Are you jeopardizing your career without even knowing it? Employers watch their employees' everyday and are making mental notes about them, evaluating their every move. The following pointers are intended to give you an insight into certain career killers that can be detrimental to the future of your career:
Poor Communication Skills: Nobody likes receiving an e-mail full of typos or attending a presentation by a person who drones on and on monotonously without the slightest bit of inflection or intonation. Having effective communication skills in terms of writing and speaking is a key factor in making an impact. People judge you on this basis and it reflects confidence when one can speak/write clearly and get a message across. To spruce up on your speaking skills, practice talking in front of a mirror and for those of you prone to spelling errors, it wouldn't hurt to use the "spell check" option on your computer or to even take a few minutes extra to review that memo before hitting the send button.
Procrastination: An unknown author once said, "If it weren't for the last minute, I wouldn't get anything done." No wonder nobody knows his name! Putting off work until later and then cramming it all into a couple of hours is a sure shot career killer. You run the risk of delivering shoddy, unimpressive work and getting a nasty review from your boss. If you've managed to procrastinate your way through the years, remind yourself that you won't always be so lucky and might end up paying dearly. Your safest bet is to finish tasks and assignments as soon as you get them.
Not stepping out of your comfort zone: Sticking to the job description outlined in your appointment letter will leave you on the same rung of the career ladder for a long time. Employers like people who want to take on more than they are given. It shows their enthusiasm and interest to learn something new. Sure you'll earn you're share of bread and butter by playing it safe, but going beyond your call of duty will definitely give you an edge over you're peers. This is especially true for youngsters who've just joined the work force and need to prove themselves. They should be ready to start from scratch and lose any sense of entitlement that they might have. Besides, if you start at the bottom, the only place you can go is up.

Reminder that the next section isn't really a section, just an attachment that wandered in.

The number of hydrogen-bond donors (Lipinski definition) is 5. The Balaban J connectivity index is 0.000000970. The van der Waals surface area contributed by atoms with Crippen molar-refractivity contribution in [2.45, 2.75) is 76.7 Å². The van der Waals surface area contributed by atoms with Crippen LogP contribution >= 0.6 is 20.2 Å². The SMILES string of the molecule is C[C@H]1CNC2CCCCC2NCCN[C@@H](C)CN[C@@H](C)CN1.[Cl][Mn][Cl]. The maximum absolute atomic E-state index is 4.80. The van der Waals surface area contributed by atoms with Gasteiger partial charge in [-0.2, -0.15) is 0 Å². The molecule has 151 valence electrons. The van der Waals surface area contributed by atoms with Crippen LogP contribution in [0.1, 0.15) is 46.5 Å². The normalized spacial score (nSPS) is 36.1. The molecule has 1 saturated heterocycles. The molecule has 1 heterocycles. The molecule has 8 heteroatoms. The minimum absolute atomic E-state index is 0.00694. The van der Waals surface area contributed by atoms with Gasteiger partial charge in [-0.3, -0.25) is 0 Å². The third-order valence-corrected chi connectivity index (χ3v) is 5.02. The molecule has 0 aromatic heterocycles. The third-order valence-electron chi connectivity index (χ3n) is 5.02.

Bad Manners: Rudeness to the mailroom clerk is a major turn off for employers. Never hesitate to use "please", "thank you" and "Excuse me" and other courtesy words. They are indicators of good upbringing and more importantly, people will like and respect you because you respect them.
Poor appearance: We live in a world where appearance, sadly, counts for a lot. The image you portray determines, to an extent, your progress in your career. If you turn out sloppy and underdressed at your job you will make it harder for yourself to get ahead, as opposed to dressing to impress which will help employers visualize you in a position of power and authority. Keep in mind to dress according to the office norm. Don't show up in a three piece suit if decent casual clothing is acceptable. The key is to have a pleasant, neat and clean appearance. For more insights on corporate dressing read AssureConsulting.com's article, "Dressing for Success"
Office politics: This is a tricky one which needs to be handled with tact. While indulging in office gossip is often frowned upon, keeping away from the grapevine can also be detrimental to one's career. This point is best elucidated by job coach and columnist for Kiplinger.com, Marty Nemko who says, "every workplace has an intricate system of power, and you can -- and should -- work it ethically to your best advantage. It's also crucial to identify your workplace's hidden pockets of power. On paper, a certain person may be in charge, but you need to know who else in the office has influence so you can be sure to impress the right people."
Not a team player: This is another tricky situation. One has to find a balance between being a part of team and at the same time getting their individual contributions and efforts toward the team recognized. This isn't always easy as, some times, in an effort to make your work and skills stand out your team mates might view you as being selfish. You have to be able to further your own interests as well as those of your team. Then you will be recognized and rewarded.
Lack of emotional control: Personal problems are a part of life and employers can understand issues like family discord, divorce etc. But that is no excuse for you to let your emotions run wild at the workplace. Your boss expects you to keep your personal problems personal and to take care of them. Always stay in control and avoid public disagreements, raising your voice or having an emotional breakdown in the office. Being too emotional sends out the message that you are unstable, unreliable and cant handle pressure.
Not Networking: If you want your career to progress it is essential that you maintain contacts of people that can help you get ahead. Keeping in touch with people can help you with your next career move as only 10 per cent of all jobs are advertised and the rest are made known through contacts and word of mouth. It is also important to stay in touch with people who can give you good references and recommendations.